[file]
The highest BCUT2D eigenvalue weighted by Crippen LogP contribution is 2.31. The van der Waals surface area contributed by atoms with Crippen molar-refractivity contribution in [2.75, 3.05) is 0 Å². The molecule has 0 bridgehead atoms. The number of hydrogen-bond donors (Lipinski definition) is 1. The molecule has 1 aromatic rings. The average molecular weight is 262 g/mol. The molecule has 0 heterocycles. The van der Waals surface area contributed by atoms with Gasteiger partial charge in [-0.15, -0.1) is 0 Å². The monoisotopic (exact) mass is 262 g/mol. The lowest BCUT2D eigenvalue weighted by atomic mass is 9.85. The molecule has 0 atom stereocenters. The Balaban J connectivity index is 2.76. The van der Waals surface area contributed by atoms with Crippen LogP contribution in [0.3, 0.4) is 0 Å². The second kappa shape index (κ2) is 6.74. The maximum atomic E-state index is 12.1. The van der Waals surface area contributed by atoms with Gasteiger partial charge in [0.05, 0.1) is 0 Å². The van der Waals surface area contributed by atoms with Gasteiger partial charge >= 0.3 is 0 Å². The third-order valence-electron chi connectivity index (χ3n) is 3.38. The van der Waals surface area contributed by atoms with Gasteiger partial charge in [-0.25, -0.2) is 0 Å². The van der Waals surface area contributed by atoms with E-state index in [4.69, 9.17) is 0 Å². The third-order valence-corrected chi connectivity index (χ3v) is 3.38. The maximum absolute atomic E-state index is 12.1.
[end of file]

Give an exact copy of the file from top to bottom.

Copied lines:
The highest BCUT2D eigenvalue weighted by Crippen LogP contribution is 2.31. The van der Waals surface area contributed by atoms with Crippen molar-refractivity contribution in [2.75, 3.05) is 0 Å². The molecule has 0 bridgehead atoms. The number of hydrogen-bond donors (Lipinski definition) is 1. The molecule has 1 aromatic rings. The average molecular weight is 262 g/mol. The molecule has 0 heterocycles. The van der Waals surface area contributed by atoms with Gasteiger partial charge in [-0.15, -0.1) is 0 Å². The monoisotopic (exact) mass is 262 g/mol. The lowest BCUT2D eigenvalue weighted by atomic mass is 9.85. The molecule has 0 atom stereocenters. The Balaban J connectivity index is 2.76. The van der Waals surface area contributed by atoms with Crippen LogP contribution in [0.3, 0.4) is 0 Å². The second kappa shape index (κ2) is 6.74. The maximum atomic E-state index is 12.1. The van der Waals surface area contributed by atoms with Gasteiger partial charge in [0.05, 0.1) is 0 Å². The van der Waals surface area contributed by atoms with Gasteiger partial charge >= 0.3 is 0 Å². The third-order valence-electron chi connectivity index (χ3n) is 3.38. The van der Waals surface area contributed by atoms with Gasteiger partial charge in [-0.25, -0.2) is 0 Å². The van der Waals surface area contributed by atoms with E-state index in [4.69, 9.17) is 0 Å². The third-order valence-corrected chi connectivity index (χ3v) is 3.38. The maximum absolute atomic E-state index is 12.1.